A Spectacular Mistake
Today the Supreme Court issued a ruling that could impede makers of all kinds of technologies with expensive lawsuits. The long-awaited decision in MGM v. Grokster states that [peer-to-peer] software manufacturers can be held liable for the infringing activities of people who use their software. This decision relies on a new theory of copyright liability that measures whether manufacturers created their wares with the "intent" of inducing consumers to infringe. It means that inventors and entrepreneurs will not only bear the costs of bringing new products to market, but also the costs of lawsuits if consumers start using their products for illegal purposes.
"Today the Supreme Court has unleashed a new era of legal uncertainty on America's innovators," said Fred von Lohmann, EFF's senior intellectual property attorney. "The newly announced inducement theory of copyright liability will fuel a new generation of entertainment industry lawsuits against technology companies. Perhaps more important, the threat of legal costs may lead technology companies to modify their products to please Hollywood instead of consumers."
The Supreme Court has also ordered the lower court to consider whether peer-to-peer companies Grokster and StreamCast can be held liable under the new standard. StreamCast is confident that it will pass muster under the new, multi-pronged test.
MGM v. Grokster was brought by 28 of the world's largest entertainment companies against the makers of the Morpheus, Grokster, and KaZaA filesharing software products in 2001. The entertainment companies hoped to obtain a legal precedent that would hold all technology makers responsible for the infringements committed by the users of their products. The Electronic Frontier Foundation (EFF), along with StreamCast counsel Matt Neco and Charles Baker of Porter and Hedges, defended StreamCast Networks, the company behind the Morpheus filesharing software.
The entertainment companies lost their case in District Court, then lost again on appeal to the Ninth Circuit Court of Appeals. The lower court rulings were based on the Supreme Court's landmark decision in the 1984 Sony Betamax case, which determined that Sony was not liable for copyright violations by users of the Betamax VCR.
You know, most of the time, I admire the level-headed decisions that the Supreme Court makes. But when they get it wrong, they almost always do it in a pretty spectacular fashion that will have negative repercussions for decades to come. Anyone remember studying Plessy vs. Ferguson in history? It was the case that reinforced "separate but equal" laws. The decision was made in 1896 and lasted until it was overturned in 1954 by Brown vs. Board of Education. This is one of those instances in which I think that the Supreme Court really screwed the pooch. This time, it wasn't to civil rights, but to another of the foundations of what is supposed to make this country great.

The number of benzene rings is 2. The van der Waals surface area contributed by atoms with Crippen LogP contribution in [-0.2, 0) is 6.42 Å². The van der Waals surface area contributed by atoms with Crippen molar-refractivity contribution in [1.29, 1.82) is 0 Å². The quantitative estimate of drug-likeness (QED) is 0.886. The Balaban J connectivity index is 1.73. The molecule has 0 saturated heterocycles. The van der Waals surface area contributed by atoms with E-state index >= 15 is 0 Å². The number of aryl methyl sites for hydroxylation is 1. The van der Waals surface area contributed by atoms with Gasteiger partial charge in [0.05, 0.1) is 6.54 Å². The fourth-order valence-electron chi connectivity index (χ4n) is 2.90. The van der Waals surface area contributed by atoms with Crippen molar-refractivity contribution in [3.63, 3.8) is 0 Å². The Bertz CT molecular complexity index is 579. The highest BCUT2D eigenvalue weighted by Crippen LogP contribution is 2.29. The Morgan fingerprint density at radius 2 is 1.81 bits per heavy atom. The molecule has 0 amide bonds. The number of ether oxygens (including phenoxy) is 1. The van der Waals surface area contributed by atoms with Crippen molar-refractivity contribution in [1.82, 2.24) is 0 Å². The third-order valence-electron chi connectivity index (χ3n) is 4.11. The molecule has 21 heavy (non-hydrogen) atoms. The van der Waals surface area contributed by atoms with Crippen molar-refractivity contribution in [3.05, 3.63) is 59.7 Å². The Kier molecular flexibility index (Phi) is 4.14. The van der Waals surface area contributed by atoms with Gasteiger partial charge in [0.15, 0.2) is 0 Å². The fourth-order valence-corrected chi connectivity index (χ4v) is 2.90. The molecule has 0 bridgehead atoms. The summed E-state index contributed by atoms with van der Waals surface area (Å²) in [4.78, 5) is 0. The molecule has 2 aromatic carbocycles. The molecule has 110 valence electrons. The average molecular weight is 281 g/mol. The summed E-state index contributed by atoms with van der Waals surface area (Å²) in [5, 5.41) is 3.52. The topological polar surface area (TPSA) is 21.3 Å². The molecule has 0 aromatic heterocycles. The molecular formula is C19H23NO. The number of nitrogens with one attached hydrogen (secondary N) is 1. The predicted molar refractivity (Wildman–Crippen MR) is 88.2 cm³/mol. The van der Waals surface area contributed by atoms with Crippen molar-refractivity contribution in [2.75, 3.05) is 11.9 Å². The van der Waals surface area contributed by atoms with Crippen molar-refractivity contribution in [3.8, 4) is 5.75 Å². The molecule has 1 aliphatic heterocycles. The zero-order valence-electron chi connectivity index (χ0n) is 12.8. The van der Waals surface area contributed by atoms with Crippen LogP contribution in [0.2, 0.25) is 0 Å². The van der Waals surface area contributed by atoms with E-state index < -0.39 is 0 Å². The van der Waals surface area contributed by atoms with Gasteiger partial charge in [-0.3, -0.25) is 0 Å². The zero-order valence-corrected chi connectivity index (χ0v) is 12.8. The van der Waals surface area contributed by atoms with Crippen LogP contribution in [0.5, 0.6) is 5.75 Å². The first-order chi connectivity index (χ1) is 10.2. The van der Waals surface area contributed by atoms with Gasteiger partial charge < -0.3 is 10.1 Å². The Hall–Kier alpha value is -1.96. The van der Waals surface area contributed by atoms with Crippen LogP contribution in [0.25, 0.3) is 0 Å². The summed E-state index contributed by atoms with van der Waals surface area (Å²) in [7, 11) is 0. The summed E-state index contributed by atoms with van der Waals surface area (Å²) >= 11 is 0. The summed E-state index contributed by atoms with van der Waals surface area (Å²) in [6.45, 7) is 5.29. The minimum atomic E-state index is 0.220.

This is yet another significant blow to what used to be one of America's most vaulable assets: its ingenuity and innovation. What this means is that if you make a product and people co-opt it to use for illegal purposes, YOU can be held liable, regardless of legal and legitimate uses your product may have. Before last Monday, this was not true. It's what allowed for such devices as VCRs to exist (a legal battle that was resolved over 20 years ago).
So now, when people (as a lot of software is developed by individuals, not companies) develop new products, they not only have to worry about the normal concerns of whether or not people will want it and whether or not it's safe, they also have to have crystal balls to determine whehter people will start using it for illegal purposes.
I hate to sound like an alarmist, but is it any wonder that we're losing our technological edge in the world today? Is there really any doubt that America will soon be a second-rate country when it comes to innovation, one of the basic underpinning of our whole economy? Not in my mind. People in this country today are scared to be clever because the smarter you are, the more jealous companies will go after you to protect their precious revenue sources. Now, our lawmakers and courts are openly complicit with corporations in this effort. I know that if I ever release or contribute to any open source software, I will only do so anonymously, because I don't want anyone coming after me. (Note that the products that the defendants produced in this lawsuit were not open source, but the same principles apply to ALL software.)
What is really nagging me at this point is that I wonder what effect this will have in other industries? The gun manufacturing industry has lobbied quite successfully for years that they should not be held liable for the illegal uses of their products. It seems to me that this decision completely overturns that argument, because now, they should know in advance what the people who use their products will use them for. It will be interesting to see if this case is used as a legal argument in those lawsuits. Of course the gun manufacturing lobby has lots and LOTS of cash that it generously gives away to politicians, so I doubt that anything remotely logical will make a difference.